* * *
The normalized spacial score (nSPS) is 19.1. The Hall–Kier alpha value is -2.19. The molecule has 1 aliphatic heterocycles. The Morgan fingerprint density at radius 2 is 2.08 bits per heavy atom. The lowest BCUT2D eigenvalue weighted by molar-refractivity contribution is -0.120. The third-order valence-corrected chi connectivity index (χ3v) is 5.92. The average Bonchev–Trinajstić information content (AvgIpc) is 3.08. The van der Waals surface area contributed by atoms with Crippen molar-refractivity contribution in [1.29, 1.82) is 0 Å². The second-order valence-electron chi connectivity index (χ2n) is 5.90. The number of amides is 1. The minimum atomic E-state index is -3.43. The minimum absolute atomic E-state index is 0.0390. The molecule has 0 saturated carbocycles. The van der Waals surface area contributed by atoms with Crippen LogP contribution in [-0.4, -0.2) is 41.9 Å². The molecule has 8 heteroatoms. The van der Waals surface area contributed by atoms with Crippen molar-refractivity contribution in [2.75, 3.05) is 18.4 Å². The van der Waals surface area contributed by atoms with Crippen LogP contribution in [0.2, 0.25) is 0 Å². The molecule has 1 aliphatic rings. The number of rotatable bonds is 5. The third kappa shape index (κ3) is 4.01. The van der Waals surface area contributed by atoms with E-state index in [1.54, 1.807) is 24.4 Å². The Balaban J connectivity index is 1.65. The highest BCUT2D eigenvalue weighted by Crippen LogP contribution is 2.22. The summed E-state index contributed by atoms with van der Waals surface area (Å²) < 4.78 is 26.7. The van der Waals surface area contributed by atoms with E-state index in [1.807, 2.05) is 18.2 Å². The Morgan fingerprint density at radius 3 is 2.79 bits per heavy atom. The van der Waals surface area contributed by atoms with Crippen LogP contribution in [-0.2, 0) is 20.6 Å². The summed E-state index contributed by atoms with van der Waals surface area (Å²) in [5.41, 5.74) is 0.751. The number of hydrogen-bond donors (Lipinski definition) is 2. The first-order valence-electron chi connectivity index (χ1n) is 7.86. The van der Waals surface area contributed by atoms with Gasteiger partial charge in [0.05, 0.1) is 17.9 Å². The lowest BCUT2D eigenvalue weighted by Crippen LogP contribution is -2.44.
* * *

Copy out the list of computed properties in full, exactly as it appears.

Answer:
The normalized spacial score (nSPS) is 19.1. The Hall–Kier alpha value is -2.19. The molecule has 1 aliphatic heterocycles. The Morgan fingerprint density at radius 2 is 2.08 bits per heavy atom. The lowest BCUT2D eigenvalue weighted by molar-refractivity contribution is -0.120. The third-order valence-corrected chi connectivity index (χ3v) is 5.92. The average Bonchev–Trinajstić information content (AvgIpc) is 3.08. The van der Waals surface area contributed by atoms with Crippen molar-refractivity contribution in [1.29, 1.82) is 0 Å². The second-order valence-electron chi connectivity index (χ2n) is 5.90. The number of amides is 1. The minimum atomic E-state index is -3.43. The minimum absolute atomic E-state index is 0.0390. The molecule has 0 saturated carbocycles. The van der Waals surface area contributed by atoms with Crippen LogP contribution in [-0.4, -0.2) is 41.9 Å². The molecule has 8 heteroatoms. The van der Waals surface area contributed by atoms with Crippen molar-refractivity contribution in [2.75, 3.05) is 18.4 Å². The van der Waals surface area contributed by atoms with Crippen LogP contribution in [0.2, 0.25) is 0 Å². The molecule has 1 aliphatic rings. The number of rotatable bonds is 5. The third kappa shape index (κ3) is 4.01. The van der Waals surface area contributed by atoms with E-state index in [1.54, 1.807) is 24.4 Å². The Balaban J connectivity index is 1.65. The highest BCUT2D eigenvalue weighted by Crippen LogP contribution is 2.22. The summed E-state index contributed by atoms with van der Waals surface area (Å²) < 4.78 is 26.7. The van der Waals surface area contributed by atoms with E-state index in [1.807, 2.05) is 18.2 Å². The Morgan fingerprint density at radius 3 is 2.79 bits per heavy atom. The van der Waals surface area contributed by atoms with Crippen LogP contribution in [-0.2, 0) is 20.6 Å². The summed E-state index contributed by atoms with van der Waals surface area (Å²) in [5.41, 5.74) is 0.751. The number of hydrogen-bond donors (Lipinski definition) is 2. The first-order valence-electron chi connectivity index (χ1n) is 7.86. The van der Waals surface area contributed by atoms with Gasteiger partial charge in [0.05, 0.1) is 17.9 Å². The lowest BCUT2D eigenvalue weighted by Crippen LogP contribution is -2.44.